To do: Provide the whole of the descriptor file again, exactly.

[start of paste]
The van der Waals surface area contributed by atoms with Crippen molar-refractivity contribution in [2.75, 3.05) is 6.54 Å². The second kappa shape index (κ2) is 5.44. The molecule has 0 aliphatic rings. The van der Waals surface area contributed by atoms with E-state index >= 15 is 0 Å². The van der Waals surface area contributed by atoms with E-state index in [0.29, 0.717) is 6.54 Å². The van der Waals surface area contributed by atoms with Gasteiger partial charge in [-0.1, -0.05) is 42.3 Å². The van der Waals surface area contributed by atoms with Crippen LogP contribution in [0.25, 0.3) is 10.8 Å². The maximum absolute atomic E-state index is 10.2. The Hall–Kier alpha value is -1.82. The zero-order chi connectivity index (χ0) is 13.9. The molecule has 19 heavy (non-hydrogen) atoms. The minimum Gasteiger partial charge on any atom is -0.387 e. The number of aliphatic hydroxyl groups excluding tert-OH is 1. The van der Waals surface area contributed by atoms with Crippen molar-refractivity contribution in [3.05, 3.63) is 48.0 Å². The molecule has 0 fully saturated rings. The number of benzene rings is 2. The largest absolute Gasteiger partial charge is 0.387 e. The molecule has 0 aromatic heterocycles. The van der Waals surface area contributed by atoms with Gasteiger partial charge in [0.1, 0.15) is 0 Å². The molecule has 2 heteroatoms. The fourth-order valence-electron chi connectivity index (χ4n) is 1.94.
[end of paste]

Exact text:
The van der Waals surface area contributed by atoms with Crippen molar-refractivity contribution in [2.75, 3.05) is 6.54 Å². The second kappa shape index (κ2) is 5.44. The molecule has 0 aliphatic rings. The van der Waals surface area contributed by atoms with E-state index >= 15 is 0 Å². The van der Waals surface area contributed by atoms with E-state index in [0.29, 0.717) is 6.54 Å². The van der Waals surface area contributed by atoms with Gasteiger partial charge in [-0.1, -0.05) is 42.3 Å². The van der Waals surface area contributed by atoms with Crippen LogP contribution in [0.25, 0.3) is 10.8 Å². The maximum absolute atomic E-state index is 10.2. The Hall–Kier alpha value is -1.82. The zero-order chi connectivity index (χ0) is 13.9. The molecule has 19 heavy (non-hydrogen) atoms. The minimum Gasteiger partial charge on any atom is -0.387 e. The number of aliphatic hydroxyl groups excluding tert-OH is 1. The van der Waals surface area contributed by atoms with Crippen molar-refractivity contribution in [3.05, 3.63) is 48.0 Å². The molecule has 0 fully saturated rings. The number of benzene rings is 2. The largest absolute Gasteiger partial charge is 0.387 e. The molecule has 0 aromatic heterocycles. The van der Waals surface area contributed by atoms with Gasteiger partial charge in [0.1, 0.15) is 0 Å². The molecule has 2 heteroatoms. The fourth-order valence-electron chi connectivity index (χ4n) is 1.94.